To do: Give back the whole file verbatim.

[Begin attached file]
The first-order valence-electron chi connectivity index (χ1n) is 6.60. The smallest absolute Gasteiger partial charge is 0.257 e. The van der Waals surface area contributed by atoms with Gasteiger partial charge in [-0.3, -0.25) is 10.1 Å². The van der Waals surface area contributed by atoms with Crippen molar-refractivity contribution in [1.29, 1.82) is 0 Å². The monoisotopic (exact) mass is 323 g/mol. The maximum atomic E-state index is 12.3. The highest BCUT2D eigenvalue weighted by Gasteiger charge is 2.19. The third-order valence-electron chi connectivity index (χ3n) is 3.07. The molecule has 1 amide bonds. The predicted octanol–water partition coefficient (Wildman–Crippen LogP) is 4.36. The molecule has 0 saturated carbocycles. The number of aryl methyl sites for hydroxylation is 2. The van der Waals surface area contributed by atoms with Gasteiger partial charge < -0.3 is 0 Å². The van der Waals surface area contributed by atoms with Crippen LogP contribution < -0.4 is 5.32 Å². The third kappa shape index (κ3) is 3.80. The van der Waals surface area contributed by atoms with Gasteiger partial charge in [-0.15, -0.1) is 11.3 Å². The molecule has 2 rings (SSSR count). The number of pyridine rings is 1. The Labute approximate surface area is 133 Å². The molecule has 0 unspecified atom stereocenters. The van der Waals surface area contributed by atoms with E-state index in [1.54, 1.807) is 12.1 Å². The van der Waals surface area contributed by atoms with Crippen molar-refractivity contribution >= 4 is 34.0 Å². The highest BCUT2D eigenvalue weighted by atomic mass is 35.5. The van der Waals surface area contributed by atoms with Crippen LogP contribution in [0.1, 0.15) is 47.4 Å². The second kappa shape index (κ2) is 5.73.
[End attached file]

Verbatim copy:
The first-order valence-electron chi connectivity index (χ1n) is 6.60. The smallest absolute Gasteiger partial charge is 0.257 e. The van der Waals surface area contributed by atoms with Gasteiger partial charge in [-0.3, -0.25) is 10.1 Å². The van der Waals surface area contributed by atoms with Crippen molar-refractivity contribution in [1.29, 1.82) is 0 Å². The monoisotopic (exact) mass is 323 g/mol. The maximum atomic E-state index is 12.3. The highest BCUT2D eigenvalue weighted by Gasteiger charge is 2.19. The third-order valence-electron chi connectivity index (χ3n) is 3.07. The molecule has 1 amide bonds. The predicted octanol–water partition coefficient (Wildman–Crippen LogP) is 4.36. The molecule has 0 saturated carbocycles. The number of aryl methyl sites for hydroxylation is 2. The van der Waals surface area contributed by atoms with Gasteiger partial charge < -0.3 is 0 Å². The van der Waals surface area contributed by atoms with Crippen LogP contribution < -0.4 is 5.32 Å². The third kappa shape index (κ3) is 3.80. The van der Waals surface area contributed by atoms with Gasteiger partial charge in [-0.15, -0.1) is 11.3 Å². The molecule has 2 rings (SSSR count). The number of pyridine rings is 1. The Labute approximate surface area is 133 Å². The molecule has 0 unspecified atom stereocenters. The van der Waals surface area contributed by atoms with E-state index in [1.54, 1.807) is 12.1 Å². The van der Waals surface area contributed by atoms with Crippen molar-refractivity contribution >= 4 is 34.0 Å². The highest BCUT2D eigenvalue weighted by atomic mass is 35.5. The van der Waals surface area contributed by atoms with Crippen LogP contribution in [0.1, 0.15) is 47.4 Å². The second kappa shape index (κ2) is 5.73.